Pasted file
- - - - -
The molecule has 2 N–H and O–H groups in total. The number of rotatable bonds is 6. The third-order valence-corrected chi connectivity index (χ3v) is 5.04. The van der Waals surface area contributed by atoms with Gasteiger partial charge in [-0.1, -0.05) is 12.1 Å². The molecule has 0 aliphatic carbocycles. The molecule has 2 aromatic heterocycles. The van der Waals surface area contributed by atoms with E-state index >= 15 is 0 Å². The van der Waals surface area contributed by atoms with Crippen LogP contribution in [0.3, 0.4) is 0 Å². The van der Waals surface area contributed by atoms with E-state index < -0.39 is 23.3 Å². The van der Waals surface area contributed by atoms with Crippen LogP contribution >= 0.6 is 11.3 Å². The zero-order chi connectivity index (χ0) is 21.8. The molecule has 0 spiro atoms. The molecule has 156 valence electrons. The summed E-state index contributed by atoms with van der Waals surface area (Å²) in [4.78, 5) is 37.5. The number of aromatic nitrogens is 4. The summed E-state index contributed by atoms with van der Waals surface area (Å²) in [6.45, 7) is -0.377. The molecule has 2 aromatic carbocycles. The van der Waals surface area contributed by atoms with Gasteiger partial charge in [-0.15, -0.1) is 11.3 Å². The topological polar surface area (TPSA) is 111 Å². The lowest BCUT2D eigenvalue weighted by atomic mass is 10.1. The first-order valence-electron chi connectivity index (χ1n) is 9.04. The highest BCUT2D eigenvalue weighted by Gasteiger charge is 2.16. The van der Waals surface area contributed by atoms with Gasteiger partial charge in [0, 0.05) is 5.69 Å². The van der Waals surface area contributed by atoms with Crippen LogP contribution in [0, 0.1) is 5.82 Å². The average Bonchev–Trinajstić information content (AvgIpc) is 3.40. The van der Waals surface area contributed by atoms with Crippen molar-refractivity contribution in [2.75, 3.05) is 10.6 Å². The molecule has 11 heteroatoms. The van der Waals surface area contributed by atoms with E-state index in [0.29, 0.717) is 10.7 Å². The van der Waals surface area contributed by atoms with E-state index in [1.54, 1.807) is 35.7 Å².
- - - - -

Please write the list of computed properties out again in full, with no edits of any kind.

The molecule has 2 N–H and O–H groups in total. The number of rotatable bonds is 6. The third-order valence-corrected chi connectivity index (χ3v) is 5.04. The van der Waals surface area contributed by atoms with Gasteiger partial charge in [-0.1, -0.05) is 12.1 Å². The molecule has 0 aliphatic carbocycles. The molecule has 2 aromatic heterocycles. The van der Waals surface area contributed by atoms with E-state index >= 15 is 0 Å². The van der Waals surface area contributed by atoms with Crippen LogP contribution in [0.3, 0.4) is 0 Å². The van der Waals surface area contributed by atoms with E-state index < -0.39 is 23.3 Å². The van der Waals surface area contributed by atoms with Crippen LogP contribution >= 0.6 is 11.3 Å². The zero-order chi connectivity index (χ0) is 21.8. The molecule has 0 spiro atoms. The molecule has 156 valence electrons. The summed E-state index contributed by atoms with van der Waals surface area (Å²) in [4.78, 5) is 37.5. The number of aromatic nitrogens is 4. The summed E-state index contributed by atoms with van der Waals surface area (Å²) in [6.45, 7) is -0.377. The molecule has 2 aromatic carbocycles. The van der Waals surface area contributed by atoms with Gasteiger partial charge in [-0.15, -0.1) is 11.3 Å². The topological polar surface area (TPSA) is 111 Å². The lowest BCUT2D eigenvalue weighted by atomic mass is 10.1. The first-order valence-electron chi connectivity index (χ1n) is 9.04. The highest BCUT2D eigenvalue weighted by Gasteiger charge is 2.16. The van der Waals surface area contributed by atoms with Gasteiger partial charge in [0, 0.05) is 5.69 Å². The van der Waals surface area contributed by atoms with Crippen LogP contribution in [0, 0.1) is 5.82 Å². The average Bonchev–Trinajstić information content (AvgIpc) is 3.40. The van der Waals surface area contributed by atoms with Crippen molar-refractivity contribution in [2.75, 3.05) is 10.6 Å². The molecule has 11 heteroatoms. The van der Waals surface area contributed by atoms with E-state index in [0.29, 0.717) is 10.7 Å². The van der Waals surface area contributed by atoms with E-state index in [1.54, 1.807) is 35.7 Å².